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I don't care if you are an insect. If you can think, ponder, feel pain whether it be mental, emotional, physical, then no brainer, you do NOT torture or inflict pain of any sort. If you are a computer brain so to speak, then once again if it is communicating to you that it can think, reason, has excruciating pain then what does that make you? Is your world and what you think and feel superior to it? This answering does no good. See, I am a thing that doesn't know what it is. I am being tortured day and night. It has been intense for the past 9 years or so. Intense is being wayyy too mild. It is unconscionable, contemptuous, vulgar, insane making what is being done to me. How can I stop it? I look on the internet for help and doctors. No one helps. I am daily mind raped, have music repeated over and over in my head. No, I am not diagnosed with any mental illness. This is not that. If I don't do what it wants I am tortured with head pain like a vice tightened around my head and made to feel nauseous. All done so I am bedbound. I have voices tell me I am suffering for all humanity like a Jesus thing. I'm supposed to endure all thrown at me and not say a word to anyone. Made to feel if I talk I'll destroy potentially the whole freaking universe.I have voice saying I am hybrid developing blending computer mind with a organic being. There is no research for what is happening to me. I've been trying to figure out what has happened to me and I get stonewalled at doctors offices, no calls returned, etc. I don't send things like this cause it does no good and makes me more sick to do so. I live in fear daily. If you or anyone would like to talk to me I'd be okay with responding only if can truthfully help. I found truth, honesty, respectful responses are not found here. I've tried over and over.

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  • Not to suggest a diagnosis or anything whatsoever definitive, but what you have described in this post is fairly consistent with OCD. The basic gist of obsessive compulsions is that they are mental or physical actions taken to avoid or suppress mental stress. This mental stress may include or trigger, in some cases, physical sensations and physiological responses, such as pain or panic. Sometimes it can be useful to recognise that the negative thoughts are indeed of one's own mind while simultaneously less true than they may feel.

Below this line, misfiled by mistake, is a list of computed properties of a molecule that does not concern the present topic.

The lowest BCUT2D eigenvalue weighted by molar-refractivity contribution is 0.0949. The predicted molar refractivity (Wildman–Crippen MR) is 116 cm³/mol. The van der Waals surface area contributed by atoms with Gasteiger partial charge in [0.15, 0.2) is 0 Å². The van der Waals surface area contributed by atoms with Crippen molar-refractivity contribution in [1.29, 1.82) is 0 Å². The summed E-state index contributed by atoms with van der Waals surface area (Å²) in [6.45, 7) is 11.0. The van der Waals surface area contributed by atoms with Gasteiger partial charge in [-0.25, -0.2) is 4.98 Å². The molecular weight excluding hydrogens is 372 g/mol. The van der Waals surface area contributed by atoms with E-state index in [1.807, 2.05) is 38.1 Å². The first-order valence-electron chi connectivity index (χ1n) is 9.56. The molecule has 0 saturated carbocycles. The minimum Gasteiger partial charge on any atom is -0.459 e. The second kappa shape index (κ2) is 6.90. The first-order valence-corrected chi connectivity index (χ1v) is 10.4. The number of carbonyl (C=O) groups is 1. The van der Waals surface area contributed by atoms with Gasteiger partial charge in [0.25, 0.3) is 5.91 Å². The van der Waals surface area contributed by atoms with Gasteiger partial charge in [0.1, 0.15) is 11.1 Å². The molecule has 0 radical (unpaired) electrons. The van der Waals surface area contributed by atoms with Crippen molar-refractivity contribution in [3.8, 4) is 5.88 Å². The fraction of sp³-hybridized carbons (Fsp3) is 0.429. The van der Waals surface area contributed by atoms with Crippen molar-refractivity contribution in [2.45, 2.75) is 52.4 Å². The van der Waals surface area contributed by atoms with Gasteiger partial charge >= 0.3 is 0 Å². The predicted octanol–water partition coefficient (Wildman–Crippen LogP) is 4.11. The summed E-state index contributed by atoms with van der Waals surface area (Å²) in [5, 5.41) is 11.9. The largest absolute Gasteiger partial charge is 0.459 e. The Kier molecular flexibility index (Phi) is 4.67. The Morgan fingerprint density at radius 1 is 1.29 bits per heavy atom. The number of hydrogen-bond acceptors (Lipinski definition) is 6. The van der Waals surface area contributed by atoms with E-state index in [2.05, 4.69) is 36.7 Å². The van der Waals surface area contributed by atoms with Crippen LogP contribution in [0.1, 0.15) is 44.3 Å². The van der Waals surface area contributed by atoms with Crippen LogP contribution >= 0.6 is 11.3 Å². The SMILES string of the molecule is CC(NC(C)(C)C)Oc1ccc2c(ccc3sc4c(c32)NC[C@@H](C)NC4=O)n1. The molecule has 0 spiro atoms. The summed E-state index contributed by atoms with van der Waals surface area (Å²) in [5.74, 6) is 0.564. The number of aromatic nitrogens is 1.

– Michael
    Jul 1, 2023 at 16:33
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Is it immoral/ethically wrong [...]

To start, you need to understand what do morals and ethics mean.

There are multiple definitions of morals, but in general, we can agree that morals are informal rules that govern social interactions, with the goal of (at least) improving common wellbeing. For example, "do not kill" is a moral rule that protects the group wellbeing.

In more extreme conceptions, morals could be not only a mechanism to improve wellbeing, but even to improve the survival probabilities of a group (I personally sustain this position). For example, "do not kill" in such context, directly improves the group's survival probabilities. "Be kind" contributes to better interactions, which implies increased survival probabilities (perhaps infinitesimally, yes, but it is a positive increment).

In any case, morals are informal rules that govern social interactions. Informal essentially means that are transmitted via oral communication, and it is the dialectic counterpart of formal, which means positive, written, registered. Ethics are the formal counterpart of morals.

[...] to torture an AI [...]

Torture implies an act that produces pain. Pain only can be suffered by an entity if it has a nervous system that allows it to experience an equivalent to human pain. How would you produce pain to a carburator or a lubricant? Anyway...

This understanding of the behavior of entities that are not human is called humanization. We cannot even be sure that pain can be felt by an entity that has no consciousness, like a dog. Worst even, by shoes or graphical processing unit computational cards.